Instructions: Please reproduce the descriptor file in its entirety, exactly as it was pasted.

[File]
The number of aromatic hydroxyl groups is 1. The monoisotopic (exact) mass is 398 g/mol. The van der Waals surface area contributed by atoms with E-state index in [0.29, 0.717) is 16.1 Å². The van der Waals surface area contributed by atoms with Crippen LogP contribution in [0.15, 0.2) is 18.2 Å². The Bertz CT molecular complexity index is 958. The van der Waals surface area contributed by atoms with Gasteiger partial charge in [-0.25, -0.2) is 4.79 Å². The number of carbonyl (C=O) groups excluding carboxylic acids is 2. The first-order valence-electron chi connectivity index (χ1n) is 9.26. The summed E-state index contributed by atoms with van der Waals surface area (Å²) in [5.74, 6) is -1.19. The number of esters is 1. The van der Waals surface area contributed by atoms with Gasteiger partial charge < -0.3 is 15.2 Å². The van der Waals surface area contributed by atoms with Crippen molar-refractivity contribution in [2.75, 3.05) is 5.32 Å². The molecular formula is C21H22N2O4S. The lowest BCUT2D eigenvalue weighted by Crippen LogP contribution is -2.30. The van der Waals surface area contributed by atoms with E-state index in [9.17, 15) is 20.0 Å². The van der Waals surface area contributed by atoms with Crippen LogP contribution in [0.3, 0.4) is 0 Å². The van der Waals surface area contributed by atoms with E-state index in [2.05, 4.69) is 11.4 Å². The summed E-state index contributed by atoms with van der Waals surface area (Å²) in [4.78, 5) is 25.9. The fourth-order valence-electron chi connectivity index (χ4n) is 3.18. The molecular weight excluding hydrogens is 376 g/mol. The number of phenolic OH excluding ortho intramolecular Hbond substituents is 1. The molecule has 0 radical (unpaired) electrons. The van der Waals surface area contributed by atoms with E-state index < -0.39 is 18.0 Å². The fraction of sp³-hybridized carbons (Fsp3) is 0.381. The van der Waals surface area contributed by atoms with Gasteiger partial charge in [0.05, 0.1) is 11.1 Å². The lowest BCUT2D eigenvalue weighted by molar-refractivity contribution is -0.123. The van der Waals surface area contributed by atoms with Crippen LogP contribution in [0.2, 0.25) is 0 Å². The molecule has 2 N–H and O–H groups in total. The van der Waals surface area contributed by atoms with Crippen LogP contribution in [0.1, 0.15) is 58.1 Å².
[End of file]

The number of aromatic hydroxyl groups is 1. The monoisotopic (exact) mass is 398 g/mol. The van der Waals surface area contributed by atoms with E-state index in [0.29, 0.717) is 16.1 Å². The van der Waals surface area contributed by atoms with Crippen LogP contribution in [0.15, 0.2) is 18.2 Å². The Bertz CT molecular complexity index is 958. The van der Waals surface area contributed by atoms with Gasteiger partial charge in [-0.25, -0.2) is 4.79 Å². The number of carbonyl (C=O) groups excluding carboxylic acids is 2. The first-order valence-electron chi connectivity index (χ1n) is 9.26. The summed E-state index contributed by atoms with van der Waals surface area (Å²) in [5.74, 6) is -1.19. The number of esters is 1. The van der Waals surface area contributed by atoms with Gasteiger partial charge < -0.3 is 15.2 Å². The van der Waals surface area contributed by atoms with Crippen molar-refractivity contribution in [2.75, 3.05) is 5.32 Å². The molecular formula is C21H22N2O4S. The lowest BCUT2D eigenvalue weighted by Crippen LogP contribution is -2.30. The van der Waals surface area contributed by atoms with E-state index in [9.17, 15) is 20.0 Å². The van der Waals surface area contributed by atoms with Crippen LogP contribution in [0.3, 0.4) is 0 Å². The van der Waals surface area contributed by atoms with E-state index in [2.05, 4.69) is 11.4 Å². The summed E-state index contributed by atoms with van der Waals surface area (Å²) in [4.78, 5) is 25.9. The fourth-order valence-electron chi connectivity index (χ4n) is 3.18. The molecular weight excluding hydrogens is 376 g/mol. The number of phenolic OH excluding ortho intramolecular Hbond substituents is 1. The molecule has 0 radical (unpaired) electrons. The van der Waals surface area contributed by atoms with E-state index < -0.39 is 18.0 Å². The fraction of sp³-hybridized carbons (Fsp3) is 0.381. The van der Waals surface area contributed by atoms with Gasteiger partial charge in [0.05, 0.1) is 11.1 Å². The lowest BCUT2D eigenvalue weighted by molar-refractivity contribution is -0.123. The van der Waals surface area contributed by atoms with Crippen LogP contribution in [0.2, 0.25) is 0 Å². The molecule has 2 N–H and O–H groups in total. The van der Waals surface area contributed by atoms with Crippen LogP contribution in [0.1, 0.15) is 58.1 Å².